So Long, Joe! Isuzu Quits U.S. Market



January, 2008: Isuzu Motors America, Inc. President, Terry Maloney announces the discontinuation of passenger vehicle sales in North America as of January 31, 2009.

 

Despite a dramatic sales decline over the last ten years, the official reason for the decision is the discontinuation of vehicles produced with partner, General Motors. Isuzu’s product line-up currently consists of a small pickup truck, and the Ascender sports utility vehicle, which is basically a re-badged GMC Envoy.

 

However, circumstances weren’t always so sad for the company founded in 1914, which would eventually be known as Isuzu Motors, Ltd. Its small trucks sold strongly in post-war Japan. Establishing a capital agreement with G.M. in 1971, Isuzu produced and exported the popular Chevy LUV truck until being replaced by the American-made S-10.

 

The first Isuzu branded vehicles came to America in 1981. SUVs were becoming popular, and Isuzu introduced the Trooper in 1983. A joint venture with Subaru produced another successful vehicle, the Rodeo in 1987. Isuzu’s North American sales were good for the rest of the millennium, mostly based on the success of its SUVs. In fact, as late as 1994, Isuzu sold more SUVs than industry giant, Toyota.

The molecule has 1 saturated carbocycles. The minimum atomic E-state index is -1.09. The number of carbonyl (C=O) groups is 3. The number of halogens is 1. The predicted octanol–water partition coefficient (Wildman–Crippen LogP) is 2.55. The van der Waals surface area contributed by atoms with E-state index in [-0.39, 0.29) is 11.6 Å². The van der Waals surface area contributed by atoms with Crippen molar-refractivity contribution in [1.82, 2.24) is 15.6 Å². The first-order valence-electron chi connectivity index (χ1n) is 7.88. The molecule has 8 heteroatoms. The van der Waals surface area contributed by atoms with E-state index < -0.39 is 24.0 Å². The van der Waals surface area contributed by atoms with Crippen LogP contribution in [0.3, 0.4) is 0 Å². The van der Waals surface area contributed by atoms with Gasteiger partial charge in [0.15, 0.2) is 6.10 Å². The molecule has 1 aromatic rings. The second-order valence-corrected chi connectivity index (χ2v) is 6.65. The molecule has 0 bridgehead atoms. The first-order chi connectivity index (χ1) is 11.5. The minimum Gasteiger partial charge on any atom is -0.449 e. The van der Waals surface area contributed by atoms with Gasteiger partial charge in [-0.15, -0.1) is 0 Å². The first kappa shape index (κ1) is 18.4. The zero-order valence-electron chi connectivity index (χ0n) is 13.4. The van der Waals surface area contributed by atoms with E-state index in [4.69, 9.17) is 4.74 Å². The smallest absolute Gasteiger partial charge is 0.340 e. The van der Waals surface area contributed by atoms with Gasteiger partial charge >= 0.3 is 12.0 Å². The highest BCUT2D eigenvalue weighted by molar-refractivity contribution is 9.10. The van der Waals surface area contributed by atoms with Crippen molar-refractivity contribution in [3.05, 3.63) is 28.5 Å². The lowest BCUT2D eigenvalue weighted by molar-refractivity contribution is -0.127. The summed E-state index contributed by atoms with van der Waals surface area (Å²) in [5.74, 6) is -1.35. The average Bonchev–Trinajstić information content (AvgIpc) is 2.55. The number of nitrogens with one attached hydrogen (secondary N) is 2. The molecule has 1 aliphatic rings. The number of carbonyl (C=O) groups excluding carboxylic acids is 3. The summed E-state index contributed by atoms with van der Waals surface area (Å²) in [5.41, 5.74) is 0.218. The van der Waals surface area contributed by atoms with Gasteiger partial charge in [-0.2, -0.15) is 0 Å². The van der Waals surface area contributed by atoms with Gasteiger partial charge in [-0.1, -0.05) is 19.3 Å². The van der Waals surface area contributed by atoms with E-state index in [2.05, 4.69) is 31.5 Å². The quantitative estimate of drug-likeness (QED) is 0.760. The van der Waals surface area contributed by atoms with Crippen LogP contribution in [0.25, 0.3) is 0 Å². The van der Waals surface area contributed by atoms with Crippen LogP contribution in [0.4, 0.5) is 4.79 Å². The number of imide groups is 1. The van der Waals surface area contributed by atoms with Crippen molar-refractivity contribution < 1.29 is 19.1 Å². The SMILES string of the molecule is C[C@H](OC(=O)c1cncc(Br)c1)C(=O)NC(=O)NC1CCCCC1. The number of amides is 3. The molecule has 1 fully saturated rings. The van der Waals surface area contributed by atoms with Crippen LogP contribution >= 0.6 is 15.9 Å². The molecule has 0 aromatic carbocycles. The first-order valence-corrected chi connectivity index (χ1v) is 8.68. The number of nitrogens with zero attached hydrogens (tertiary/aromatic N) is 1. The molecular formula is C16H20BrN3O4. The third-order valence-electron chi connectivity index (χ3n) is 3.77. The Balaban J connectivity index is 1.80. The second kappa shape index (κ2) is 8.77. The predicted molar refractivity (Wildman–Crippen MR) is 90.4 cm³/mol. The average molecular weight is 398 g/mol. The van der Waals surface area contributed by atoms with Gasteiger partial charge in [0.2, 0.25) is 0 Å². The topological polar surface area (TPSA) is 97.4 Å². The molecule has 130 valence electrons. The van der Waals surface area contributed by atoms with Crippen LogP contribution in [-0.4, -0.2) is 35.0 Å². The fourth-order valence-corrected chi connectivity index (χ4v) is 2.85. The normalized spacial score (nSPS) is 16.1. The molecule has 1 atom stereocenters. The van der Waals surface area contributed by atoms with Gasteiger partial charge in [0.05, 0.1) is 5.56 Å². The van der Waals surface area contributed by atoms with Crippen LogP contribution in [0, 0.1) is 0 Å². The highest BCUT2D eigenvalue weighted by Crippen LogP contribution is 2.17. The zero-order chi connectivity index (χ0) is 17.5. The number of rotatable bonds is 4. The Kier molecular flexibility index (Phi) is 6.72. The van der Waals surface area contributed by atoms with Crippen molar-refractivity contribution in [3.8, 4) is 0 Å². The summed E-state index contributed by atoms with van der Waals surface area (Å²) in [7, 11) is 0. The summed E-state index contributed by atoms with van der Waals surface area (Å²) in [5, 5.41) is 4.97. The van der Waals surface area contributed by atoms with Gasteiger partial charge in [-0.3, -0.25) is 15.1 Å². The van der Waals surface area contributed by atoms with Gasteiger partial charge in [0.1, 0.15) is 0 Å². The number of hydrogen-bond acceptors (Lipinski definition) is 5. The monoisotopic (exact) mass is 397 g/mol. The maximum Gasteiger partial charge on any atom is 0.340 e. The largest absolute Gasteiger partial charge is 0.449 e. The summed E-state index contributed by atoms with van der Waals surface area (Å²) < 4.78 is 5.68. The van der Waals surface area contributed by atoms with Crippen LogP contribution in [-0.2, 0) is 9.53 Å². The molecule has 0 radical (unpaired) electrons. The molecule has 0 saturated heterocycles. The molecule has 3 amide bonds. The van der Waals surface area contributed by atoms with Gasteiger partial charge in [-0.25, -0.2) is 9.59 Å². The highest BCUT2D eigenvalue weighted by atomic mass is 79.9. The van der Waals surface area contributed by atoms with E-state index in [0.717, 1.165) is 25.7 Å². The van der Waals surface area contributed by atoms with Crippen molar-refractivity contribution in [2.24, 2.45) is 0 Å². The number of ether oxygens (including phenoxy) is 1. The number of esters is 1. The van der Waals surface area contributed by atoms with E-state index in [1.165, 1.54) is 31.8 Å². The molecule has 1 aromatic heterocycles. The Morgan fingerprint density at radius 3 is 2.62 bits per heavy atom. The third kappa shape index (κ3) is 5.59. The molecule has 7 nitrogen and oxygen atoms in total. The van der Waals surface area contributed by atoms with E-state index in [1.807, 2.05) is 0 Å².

Everything was going so well for Isuzu. SUVs were hot, and it had one of the most famous pitchman in advertising history, Joe Isuzu. Played by actor David Leisure, Joe Isuzu was a caricature of car salesmen. Clad in white shoes and a plaid sports coat, Joe Isuzu made the most ridiculous claims about his products, such as “It has more seats than the Astrodome!”. Joe you see, was a pathological liar.

 

Unfortunately, what Americans really wanted was a smooth ride. Isuzu’s truck-based SUVs were no match for car-based, uni-body products like Toyota’s RAV4 or Honda’s CRV. Isuzu didn’t come up with competitive new products, and sales started a fatal nose-dive in 2001.

 

Over the years, several automobile manufacturers partnered with Isuzu, which at one time was the world’s leading producer of commercial vehicles. In fact, commercial trucks will still be available in North America, and Isuzu will live on. Isuzu will continue to support dealers committed to providing service, as well as parts sales. Remaining passenger vehicles will probably sell quickly, at greatly reduced prices.







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